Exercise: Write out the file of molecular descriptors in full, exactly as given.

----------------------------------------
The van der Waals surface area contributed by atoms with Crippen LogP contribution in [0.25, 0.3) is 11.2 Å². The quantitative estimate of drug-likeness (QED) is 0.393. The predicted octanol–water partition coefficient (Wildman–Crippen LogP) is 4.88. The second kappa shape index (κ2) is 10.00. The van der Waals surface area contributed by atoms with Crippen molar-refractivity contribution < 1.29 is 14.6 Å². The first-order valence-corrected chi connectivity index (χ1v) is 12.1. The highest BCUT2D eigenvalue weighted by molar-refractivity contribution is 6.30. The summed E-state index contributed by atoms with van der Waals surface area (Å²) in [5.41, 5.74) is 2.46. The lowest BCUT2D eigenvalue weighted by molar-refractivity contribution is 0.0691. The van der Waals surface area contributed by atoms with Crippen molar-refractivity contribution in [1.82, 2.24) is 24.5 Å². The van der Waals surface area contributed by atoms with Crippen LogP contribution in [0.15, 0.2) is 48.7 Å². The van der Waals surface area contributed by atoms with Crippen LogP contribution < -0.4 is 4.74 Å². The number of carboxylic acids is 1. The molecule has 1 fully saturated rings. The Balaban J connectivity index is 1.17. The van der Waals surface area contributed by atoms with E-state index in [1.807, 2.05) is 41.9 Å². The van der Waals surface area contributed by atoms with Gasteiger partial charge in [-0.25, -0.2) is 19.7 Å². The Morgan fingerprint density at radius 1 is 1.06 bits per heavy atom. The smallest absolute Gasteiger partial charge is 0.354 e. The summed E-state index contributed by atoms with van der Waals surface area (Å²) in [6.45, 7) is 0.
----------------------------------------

The van der Waals surface area contributed by atoms with Crippen LogP contribution in [0.25, 0.3) is 11.2 Å². The quantitative estimate of drug-likeness (QED) is 0.393. The predicted octanol–water partition coefficient (Wildman–Crippen LogP) is 4.88. The second kappa shape index (κ2) is 10.00. The van der Waals surface area contributed by atoms with Crippen molar-refractivity contribution < 1.29 is 14.6 Å². The first-order valence-corrected chi connectivity index (χ1v) is 12.1. The highest BCUT2D eigenvalue weighted by molar-refractivity contribution is 6.30. The summed E-state index contributed by atoms with van der Waals surface area (Å²) in [5.41, 5.74) is 2.46. The lowest BCUT2D eigenvalue weighted by molar-refractivity contribution is 0.0691. The van der Waals surface area contributed by atoms with Crippen molar-refractivity contribution in [1.82, 2.24) is 24.5 Å². The van der Waals surface area contributed by atoms with Crippen LogP contribution in [0.15, 0.2) is 48.7 Å². The van der Waals surface area contributed by atoms with Crippen LogP contribution < -0.4 is 4.74 Å². The number of carboxylic acids is 1. The molecule has 1 fully saturated rings. The Balaban J connectivity index is 1.17. The van der Waals surface area contributed by atoms with E-state index in [1.807, 2.05) is 41.9 Å². The van der Waals surface area contributed by atoms with Gasteiger partial charge in [-0.25, -0.2) is 19.7 Å². The Morgan fingerprint density at radius 1 is 1.06 bits per heavy atom. The smallest absolute Gasteiger partial charge is 0.354 e. The summed E-state index contributed by atoms with van der Waals surface area (Å²) in [6.45, 7) is 0.